My Dharma Reflection on the Coronavirus

Speaker: Venerable Dr. Juewei

Head of Program, Humanistic Buddhism Director,
Humanistic Buddhism Centre Lecturer,
Applied Buddhist Studies of Nan Tien Institute (NTI) in Australia

I. Introduction

Auspicious greetings, my friends in the Dharma! I am Juewei from Australia’s Nan Tien Institute. How have you been? And how are you now?

I often wonder if my friends around the world are keeping themselves safe and well. I wish very hard that everyone can gain access to basic provisions and healthcare; that every healthy person is now exercising, getting adjusted to a new routine, and recalibrating themselves in the Dharma; and that every sick person gets sufficient care and rest. Most importantly, that we can always recall the Buddha, the Dharma and the Sangha. For isn’t Buddhism or any other religion for that matter about reducing suffering?

Covid-19 is giving us that very opportunity—to be compassionate, to make wise decisions, and to persevere on good causes against all odds. Indeed, each time I hear my own voice, I remind myself that today is yet another chance for me to be a little better to myself and to others around me.

So, today, I would just like to share with you some mischief that I have treated myself to in the past few weeks and the Dharma lessons I have learned.

II. An Art of Heart

First, I learned to celebrate little successes. On 8th March this year, I celebrated the completion of my lecture materials for NTI’s Buddhism and Modern Society subject with an art session. Let me first clarify that I am no artist; the proof is that I failed art in secondary school. I can still remember when my teacher returned me my art piece saying, “I told you to paint a chilli; why did you paint a carrot?” I could not tell her that it was a chilli but I did not know how to manage the edges and so it grew out of proportion every time I try to patch up the sides.

So, it was not until recently that I had the courage to give art another try. Thanks to Fo Guang Shan for encouraging its monastics to be creative, I consulted with our resident Dharma artist, Venerable Youji, on the easiest art form and she recommended “pouring art.”

I started with a conceptual idea: given this new decade began in Australia with bush fires followed by the Covid-19 pandemic, I wanted to dedicate this art piece to a healthy nature. So, I borrowed Venerable Master Hsing Yun’s “environmental and spiritual preservation” using heart-shaped canvas.

Then, I chose the colours that represented a healthy earth (green for trees and yellow for flowers) and a healthy atmosphere (blue for sky and white for clouds). The fun part begins when I start to pour paint on a white canvas.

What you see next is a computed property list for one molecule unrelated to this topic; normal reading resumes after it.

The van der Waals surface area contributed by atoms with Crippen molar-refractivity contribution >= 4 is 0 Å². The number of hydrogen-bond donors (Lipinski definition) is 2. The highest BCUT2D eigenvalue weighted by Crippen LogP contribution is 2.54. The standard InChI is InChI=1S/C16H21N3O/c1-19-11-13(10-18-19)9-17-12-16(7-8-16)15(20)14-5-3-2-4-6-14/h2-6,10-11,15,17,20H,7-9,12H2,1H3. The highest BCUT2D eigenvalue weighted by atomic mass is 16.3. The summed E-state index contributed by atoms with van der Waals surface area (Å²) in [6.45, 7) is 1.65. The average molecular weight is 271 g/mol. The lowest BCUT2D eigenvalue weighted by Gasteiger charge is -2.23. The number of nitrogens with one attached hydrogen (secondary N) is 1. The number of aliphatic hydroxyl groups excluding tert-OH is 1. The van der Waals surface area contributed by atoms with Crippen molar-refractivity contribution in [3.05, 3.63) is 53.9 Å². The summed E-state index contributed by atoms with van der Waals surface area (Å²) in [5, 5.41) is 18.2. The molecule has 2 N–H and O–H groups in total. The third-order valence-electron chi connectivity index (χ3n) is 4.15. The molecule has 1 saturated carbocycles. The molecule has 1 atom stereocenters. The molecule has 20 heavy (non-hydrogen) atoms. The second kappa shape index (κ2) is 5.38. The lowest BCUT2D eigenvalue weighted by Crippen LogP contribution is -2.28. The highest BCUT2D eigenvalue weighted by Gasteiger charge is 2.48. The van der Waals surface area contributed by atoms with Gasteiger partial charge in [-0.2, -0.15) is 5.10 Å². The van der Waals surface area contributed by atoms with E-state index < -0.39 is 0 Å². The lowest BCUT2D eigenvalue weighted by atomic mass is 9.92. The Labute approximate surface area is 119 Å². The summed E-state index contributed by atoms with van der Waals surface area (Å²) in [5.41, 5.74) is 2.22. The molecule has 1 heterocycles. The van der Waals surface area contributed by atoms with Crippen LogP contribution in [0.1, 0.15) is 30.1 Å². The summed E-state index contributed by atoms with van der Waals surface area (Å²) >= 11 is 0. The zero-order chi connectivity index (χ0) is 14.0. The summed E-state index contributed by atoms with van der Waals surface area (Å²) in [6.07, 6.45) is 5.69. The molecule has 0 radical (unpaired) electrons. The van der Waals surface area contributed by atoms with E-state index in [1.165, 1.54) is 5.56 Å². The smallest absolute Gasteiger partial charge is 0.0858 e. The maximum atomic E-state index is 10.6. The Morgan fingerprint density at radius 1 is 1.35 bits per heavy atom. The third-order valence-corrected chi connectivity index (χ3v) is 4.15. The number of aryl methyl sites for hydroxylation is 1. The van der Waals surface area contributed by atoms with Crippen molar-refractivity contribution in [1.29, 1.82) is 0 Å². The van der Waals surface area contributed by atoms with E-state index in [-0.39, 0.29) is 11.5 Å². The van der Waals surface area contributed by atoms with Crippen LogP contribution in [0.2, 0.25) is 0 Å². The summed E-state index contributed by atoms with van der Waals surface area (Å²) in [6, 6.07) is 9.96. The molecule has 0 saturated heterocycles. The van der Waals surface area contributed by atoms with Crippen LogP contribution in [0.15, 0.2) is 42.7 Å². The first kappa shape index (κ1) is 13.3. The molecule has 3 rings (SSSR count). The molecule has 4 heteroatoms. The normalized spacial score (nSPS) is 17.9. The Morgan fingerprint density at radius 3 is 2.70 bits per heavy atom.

You see, there is very little the artist can do. I can only determine the colours, the amount of each colour, the layering of the colours, and perhaps, the direction the colours flow. But little else. I can swirl it around a little and make a mess of myself as the paint drips off the edges.

All I can do as the creator is to chant and let the magic happen. And indeed the magic happened—as the paint spreads, the colours became more harmonious, and as the paint dries, the colours became more vivid. What a wonderful lesson for the control freak in me: that after I put together the conditions the best manner possible, I must leave the rest to the flow. And the flow can be stunning!

Here is a lesson for those of us compelled to work from home or be in self-isolation. There is no need to struggle or complain. Just go with the flow and have faith that harmony will prevail. It was my March 2020 lesson in non-self.

In his Prayer to Avalokitesvara Bodhisattva for Safety from the Novel Coronavirus Outbreak, Venerable Master Hsing Yun says,

If we all protect the environment and have respect for all lives, We shall be able to turn peril into safety.

This led me to my second piece of artwork.

III. Compassionate Isolation

To remind myself to be compassionate to all lives, I made myself a clay figurine. With the help of several Dharma brothers, I tried to make the sweetest possible face.

A look of contentment as the world swirls around in ways that we cannot comprehend. This VUCA world that is volatile, uncertain, complex and ambiguous needs a VUCA response that contains vision, understanding, compassion, and agility.